With the advent of e-cigarettes, many public health experts hoped it would continue the overall trend of decline in cigarette use.
Initially, e-cigarettes were intended for adults only and used as a cessation tool to help them wean off nicotine.
Instead, it became a drug for middle and high school students. The use of e-cigarettes among teenagers surpassed cigarettes as the most prevalent tobacco product for the first time in 2014 and has remained thus ever since.
Some health experts have debated what impact e-cigs have had on youth tobacco use.
One group argues that it’s a “gateway,” which later leads to other forms of tobacco use. One group claims that it’s a “diversion” that keeps kids away from those more dangerous forms of tobacco (cigarettes, dip, etc.).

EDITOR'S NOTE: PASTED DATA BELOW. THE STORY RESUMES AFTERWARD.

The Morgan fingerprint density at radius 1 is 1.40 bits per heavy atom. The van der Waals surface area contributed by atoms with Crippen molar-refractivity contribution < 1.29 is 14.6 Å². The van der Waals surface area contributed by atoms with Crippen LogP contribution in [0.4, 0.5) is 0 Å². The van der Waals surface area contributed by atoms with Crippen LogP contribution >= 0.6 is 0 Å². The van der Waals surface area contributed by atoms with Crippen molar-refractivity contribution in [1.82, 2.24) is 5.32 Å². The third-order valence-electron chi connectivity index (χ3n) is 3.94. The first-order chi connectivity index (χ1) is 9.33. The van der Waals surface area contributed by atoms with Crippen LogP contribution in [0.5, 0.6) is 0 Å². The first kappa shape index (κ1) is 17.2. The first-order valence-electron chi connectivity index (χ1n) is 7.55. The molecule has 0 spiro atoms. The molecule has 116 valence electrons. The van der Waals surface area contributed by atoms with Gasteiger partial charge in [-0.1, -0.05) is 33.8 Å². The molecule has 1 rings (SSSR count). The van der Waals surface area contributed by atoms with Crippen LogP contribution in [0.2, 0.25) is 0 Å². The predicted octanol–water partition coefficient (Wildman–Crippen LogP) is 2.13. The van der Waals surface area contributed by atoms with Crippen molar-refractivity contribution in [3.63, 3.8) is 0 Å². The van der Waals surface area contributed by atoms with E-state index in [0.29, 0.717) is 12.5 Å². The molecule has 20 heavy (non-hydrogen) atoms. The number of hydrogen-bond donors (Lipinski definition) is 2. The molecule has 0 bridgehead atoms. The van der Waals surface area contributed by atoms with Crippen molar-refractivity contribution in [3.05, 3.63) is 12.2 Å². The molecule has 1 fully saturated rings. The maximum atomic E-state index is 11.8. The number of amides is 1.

One study seems to favor the “Gateway” argument. Science Direct published a study that followed thirteen non-consecutive years of NYTS date (2002-2019) to determine the prevalence of past 30-day cigarette smoking over time as it correlates to e-cigarette use.
The study found that historic declines in adolescent cigarette smoking (from 2002 to 2013) slowed with the advent of the “e-cigarette era.” On a population level, they observed a “gateway effect” from e-cigarette use to cigarette use, encompassing an increase in cigarette smoking and measurable impediments to reducing youth tobacco use overall.
In other words: just like that long-mocked “gateway drug” concept people often apply (erroneously) to cannabis, there may be an effect among e-cigarettes that compels kids to move on to tobacco instead of stopping at just the vape pens.